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Our World Statistics Day conversations have been a great reminder of how much statistics can inform our lives. Do you have an example of how statistics has made a difference in your life? Share your story with the Community!
There are several well-known methods to test for equal variances Barlett's, Levene's, Cochran's and a classic, Hartley's maximum F test.
Hartley's maximum F test, to control alpha, performs an F- test on the largest variance of the 3 (k) groups compared to the smallest varaince of the groups. If this F-test is not significant then the groups are considered to have equivalent variance (std dev).
Note it is recommended to use equal sample size, to make these tests more robust.
It is much easier to compute the power and sample size for Hartley's maximum F. Using a hard-copy table from and old statisical course, for alpha = beta = 0.05, to detect a 50% increase in the std dev, lambda = sigma(max) / sigma(min) =1.5, each group should have 81 samples. To detect lambda = 2.0 (one group's std dev is twice that of another group), each groups should have n=30.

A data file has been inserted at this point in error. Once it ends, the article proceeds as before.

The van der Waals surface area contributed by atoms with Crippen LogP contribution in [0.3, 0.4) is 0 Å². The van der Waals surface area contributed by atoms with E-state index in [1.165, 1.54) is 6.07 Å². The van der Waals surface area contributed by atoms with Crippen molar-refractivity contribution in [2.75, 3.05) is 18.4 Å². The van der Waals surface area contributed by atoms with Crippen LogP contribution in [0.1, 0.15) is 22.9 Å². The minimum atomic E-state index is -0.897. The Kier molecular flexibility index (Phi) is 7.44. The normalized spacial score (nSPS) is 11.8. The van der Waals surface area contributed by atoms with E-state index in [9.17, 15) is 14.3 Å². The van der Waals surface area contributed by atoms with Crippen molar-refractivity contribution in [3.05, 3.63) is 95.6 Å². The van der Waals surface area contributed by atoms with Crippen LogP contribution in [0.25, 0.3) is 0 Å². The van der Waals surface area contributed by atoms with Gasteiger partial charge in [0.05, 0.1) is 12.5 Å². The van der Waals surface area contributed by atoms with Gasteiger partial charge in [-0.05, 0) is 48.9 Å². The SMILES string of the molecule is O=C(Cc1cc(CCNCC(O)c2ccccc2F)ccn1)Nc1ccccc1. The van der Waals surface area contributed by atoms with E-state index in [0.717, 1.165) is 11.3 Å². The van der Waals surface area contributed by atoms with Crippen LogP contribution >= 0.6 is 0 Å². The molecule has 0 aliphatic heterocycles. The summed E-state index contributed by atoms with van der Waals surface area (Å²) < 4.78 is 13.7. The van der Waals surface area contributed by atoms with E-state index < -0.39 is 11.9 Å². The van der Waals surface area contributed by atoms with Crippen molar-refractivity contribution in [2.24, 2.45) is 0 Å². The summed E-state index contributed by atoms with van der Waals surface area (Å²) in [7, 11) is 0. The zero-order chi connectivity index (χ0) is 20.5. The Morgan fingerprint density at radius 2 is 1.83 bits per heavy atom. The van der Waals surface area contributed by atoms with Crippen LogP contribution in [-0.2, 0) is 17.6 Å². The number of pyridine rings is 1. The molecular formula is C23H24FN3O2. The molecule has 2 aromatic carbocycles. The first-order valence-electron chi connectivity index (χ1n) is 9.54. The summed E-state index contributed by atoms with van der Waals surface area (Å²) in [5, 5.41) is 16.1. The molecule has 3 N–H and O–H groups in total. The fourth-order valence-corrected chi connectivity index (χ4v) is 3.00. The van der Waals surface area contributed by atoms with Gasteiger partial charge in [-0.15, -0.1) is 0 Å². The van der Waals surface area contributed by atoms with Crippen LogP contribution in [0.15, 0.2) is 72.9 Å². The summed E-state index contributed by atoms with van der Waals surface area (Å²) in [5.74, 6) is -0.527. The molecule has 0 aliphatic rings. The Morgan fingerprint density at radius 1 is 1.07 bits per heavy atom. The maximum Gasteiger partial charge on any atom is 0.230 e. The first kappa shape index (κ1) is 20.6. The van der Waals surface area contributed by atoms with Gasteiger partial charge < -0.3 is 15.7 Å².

I used to have a JSL script to compute this for Hartley's Maximum F, I'll have to check my archives.
Maybe one of the blog contributors have a link they can share. JMP Oneway reports the Bartlett, Levene, O'Brien and Brown-Forsythe tests for equal variance, however, the DOE > Sample Size and Power Calculator does not include a Two-Sample, Two-sided, test for equal variance calculation.
Another approach is to use repeated simulation of your design, 3 groups, n=<your choice> with one group's std dev lambda times another. For each simulation get the results of the variance tests. Then calculate the number of times each test flags for that unequal variances. Then power = farction of flags, and Beta = 1 - fraction of flags.
Of course, as important as n is the how the data is collected so that the experiment results represent the true variability (sigma) for that group.